Now, with Roger Federer taking a break from the current 2021 ATP season due to knee surgery, let’s take a look at the players who debuted on the tour around the same time as Federer. Marat Safin Before the start of the Federer phenomenon, Russian tennis star Marat Safin ruled the roost. He was the first Russian to win the US Open title in 2000 (he defeated Pete Sampras in straight sets). Safin, an offensive baseline player, is a hard court specialist and never hesitated to reach the net. Along with Agassi, the Russian was also touted for having one of the best double backhand in the history of the sport. Highly talented, the former world number one did not chase titles and instead looked to have fun at tennis matches. This lack of determination could also be one of the reasons why Safin has not achieved prolonged success on the ATP tour. Throughout his career, Safin managed to win two major titles (2000 US Open and 2005 Australian Open). The Russian faced Federer a total of 12 times during his career and proved victory in just two matches. While the Swiss Master outpointed Safin regardless of the surface, the latter managed to win the semifinals of the 2005 Australian Open (where Roger was the defending champion) and won the final against Lleyton Hewitt. After retiring from professional tennis, Marat Safin donned the hat of a politician when he was elected to the Russian parliament. In 2017, he resigned from that position and was recently seen in the ATP Cup as team captain for Russia.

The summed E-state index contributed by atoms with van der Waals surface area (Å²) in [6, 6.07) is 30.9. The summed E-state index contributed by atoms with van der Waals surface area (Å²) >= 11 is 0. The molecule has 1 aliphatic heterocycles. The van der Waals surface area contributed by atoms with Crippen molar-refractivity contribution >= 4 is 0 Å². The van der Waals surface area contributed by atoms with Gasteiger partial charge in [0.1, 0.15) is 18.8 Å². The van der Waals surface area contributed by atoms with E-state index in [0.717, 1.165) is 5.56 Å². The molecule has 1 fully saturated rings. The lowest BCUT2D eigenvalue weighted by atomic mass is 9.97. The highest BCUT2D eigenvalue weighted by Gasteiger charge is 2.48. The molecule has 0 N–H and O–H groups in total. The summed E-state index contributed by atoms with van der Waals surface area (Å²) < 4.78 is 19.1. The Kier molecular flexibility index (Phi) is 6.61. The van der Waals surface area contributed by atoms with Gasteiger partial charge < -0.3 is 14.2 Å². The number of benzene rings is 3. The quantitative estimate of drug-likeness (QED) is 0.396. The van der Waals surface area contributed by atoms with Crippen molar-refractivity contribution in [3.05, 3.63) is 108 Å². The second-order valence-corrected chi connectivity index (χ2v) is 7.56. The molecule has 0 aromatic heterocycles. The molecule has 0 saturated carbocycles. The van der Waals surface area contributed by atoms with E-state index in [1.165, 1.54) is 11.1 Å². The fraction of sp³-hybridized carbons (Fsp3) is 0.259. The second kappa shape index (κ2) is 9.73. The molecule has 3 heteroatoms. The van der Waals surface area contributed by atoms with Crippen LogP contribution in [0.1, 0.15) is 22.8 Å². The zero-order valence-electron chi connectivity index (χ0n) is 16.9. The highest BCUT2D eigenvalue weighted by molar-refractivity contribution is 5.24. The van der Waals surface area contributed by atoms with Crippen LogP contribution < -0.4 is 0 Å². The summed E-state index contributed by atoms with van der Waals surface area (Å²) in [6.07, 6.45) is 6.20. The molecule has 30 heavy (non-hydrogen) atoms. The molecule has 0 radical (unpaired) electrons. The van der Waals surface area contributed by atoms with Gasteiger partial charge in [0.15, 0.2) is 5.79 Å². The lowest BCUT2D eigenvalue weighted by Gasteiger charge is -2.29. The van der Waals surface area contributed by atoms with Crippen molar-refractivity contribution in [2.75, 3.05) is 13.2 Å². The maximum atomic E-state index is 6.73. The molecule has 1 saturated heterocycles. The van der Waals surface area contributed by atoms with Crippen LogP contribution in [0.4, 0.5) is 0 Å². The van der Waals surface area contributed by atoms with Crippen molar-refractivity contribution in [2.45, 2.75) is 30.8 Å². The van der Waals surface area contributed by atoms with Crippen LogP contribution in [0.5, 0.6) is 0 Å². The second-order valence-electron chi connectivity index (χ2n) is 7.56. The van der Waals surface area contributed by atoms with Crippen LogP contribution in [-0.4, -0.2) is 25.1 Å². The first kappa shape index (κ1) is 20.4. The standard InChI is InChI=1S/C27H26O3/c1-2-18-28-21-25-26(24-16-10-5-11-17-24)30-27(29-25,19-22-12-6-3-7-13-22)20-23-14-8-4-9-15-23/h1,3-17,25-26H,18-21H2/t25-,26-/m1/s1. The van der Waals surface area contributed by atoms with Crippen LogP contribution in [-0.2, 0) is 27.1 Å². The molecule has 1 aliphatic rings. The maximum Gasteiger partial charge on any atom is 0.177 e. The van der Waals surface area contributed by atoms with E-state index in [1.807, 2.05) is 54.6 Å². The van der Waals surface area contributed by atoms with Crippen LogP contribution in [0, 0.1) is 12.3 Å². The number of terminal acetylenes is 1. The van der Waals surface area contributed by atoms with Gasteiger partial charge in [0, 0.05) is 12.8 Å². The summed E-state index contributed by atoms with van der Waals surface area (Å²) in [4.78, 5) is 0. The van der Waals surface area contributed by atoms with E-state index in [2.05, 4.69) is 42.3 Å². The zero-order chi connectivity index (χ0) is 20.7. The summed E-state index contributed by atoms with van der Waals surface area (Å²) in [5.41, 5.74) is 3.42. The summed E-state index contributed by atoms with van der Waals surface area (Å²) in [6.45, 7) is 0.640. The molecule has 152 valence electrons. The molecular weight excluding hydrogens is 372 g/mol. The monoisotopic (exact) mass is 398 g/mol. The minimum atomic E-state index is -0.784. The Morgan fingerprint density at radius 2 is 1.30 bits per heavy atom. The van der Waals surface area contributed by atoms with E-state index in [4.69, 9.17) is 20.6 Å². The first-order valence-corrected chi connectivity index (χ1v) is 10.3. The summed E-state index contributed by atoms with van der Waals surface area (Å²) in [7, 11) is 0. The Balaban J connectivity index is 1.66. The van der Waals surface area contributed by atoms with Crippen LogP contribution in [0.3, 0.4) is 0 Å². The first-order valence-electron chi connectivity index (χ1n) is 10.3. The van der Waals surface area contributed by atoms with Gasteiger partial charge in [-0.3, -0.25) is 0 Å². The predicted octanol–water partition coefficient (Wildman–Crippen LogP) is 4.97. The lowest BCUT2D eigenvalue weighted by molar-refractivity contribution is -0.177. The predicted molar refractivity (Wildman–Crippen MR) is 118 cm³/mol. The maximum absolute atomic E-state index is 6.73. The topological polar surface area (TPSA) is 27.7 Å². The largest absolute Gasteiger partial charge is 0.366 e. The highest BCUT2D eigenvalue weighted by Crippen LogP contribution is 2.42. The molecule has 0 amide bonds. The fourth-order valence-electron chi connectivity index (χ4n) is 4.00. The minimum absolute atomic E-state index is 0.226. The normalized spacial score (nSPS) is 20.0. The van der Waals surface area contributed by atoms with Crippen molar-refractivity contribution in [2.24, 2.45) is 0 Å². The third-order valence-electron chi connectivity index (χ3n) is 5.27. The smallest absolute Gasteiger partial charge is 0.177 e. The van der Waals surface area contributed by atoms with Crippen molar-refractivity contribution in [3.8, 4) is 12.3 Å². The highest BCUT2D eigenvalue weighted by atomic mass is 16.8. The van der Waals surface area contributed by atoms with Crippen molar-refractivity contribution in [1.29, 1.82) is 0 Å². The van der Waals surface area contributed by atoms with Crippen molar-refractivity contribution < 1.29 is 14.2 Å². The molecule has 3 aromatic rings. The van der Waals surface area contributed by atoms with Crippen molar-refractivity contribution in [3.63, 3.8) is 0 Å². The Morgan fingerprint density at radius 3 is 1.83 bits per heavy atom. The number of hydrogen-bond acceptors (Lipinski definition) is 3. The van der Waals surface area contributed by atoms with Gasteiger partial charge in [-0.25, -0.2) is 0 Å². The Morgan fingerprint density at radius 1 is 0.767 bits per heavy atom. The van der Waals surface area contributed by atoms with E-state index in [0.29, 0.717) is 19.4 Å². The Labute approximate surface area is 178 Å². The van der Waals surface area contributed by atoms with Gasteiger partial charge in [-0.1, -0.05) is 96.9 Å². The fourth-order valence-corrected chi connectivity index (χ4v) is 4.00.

Fish praises Roger Federer
Former World No. 7 Mardy Fish recently gave his thoughts on Roger Federer’s post-2003 ascendancy. Fish claimed that Federer was the reason male American tennis players, including himself and Andy Roddick, couldn’t assert themselves on the tour. “Roger had this aura of invincibility about him where you just could never breathe, cause he could turn it like that,” Fish said. “Boom. Point’s over.” Mardy Fish went on to recall his 2004 Halle final against Roger Federer. The Swiss had stormed to a 6-0, 3-0 lead inside half an hour on that day, eventually winning 6-0, 6-3. “We played in the final of 2004 in Halle,” Fish said. “Roger went up 6-0, 3-0 in like 25 minutes. I’m like ‘unbelievable, this guy’s gonna beat me 6-0, 6-0 in the finals of a tournament’. I think he probably felt bad for all of the people that had paid money to come watch, and I’m still to this day convinced that he prolonged the match a little bit longer so it was 6-0, 6-3. He made it like an hour.”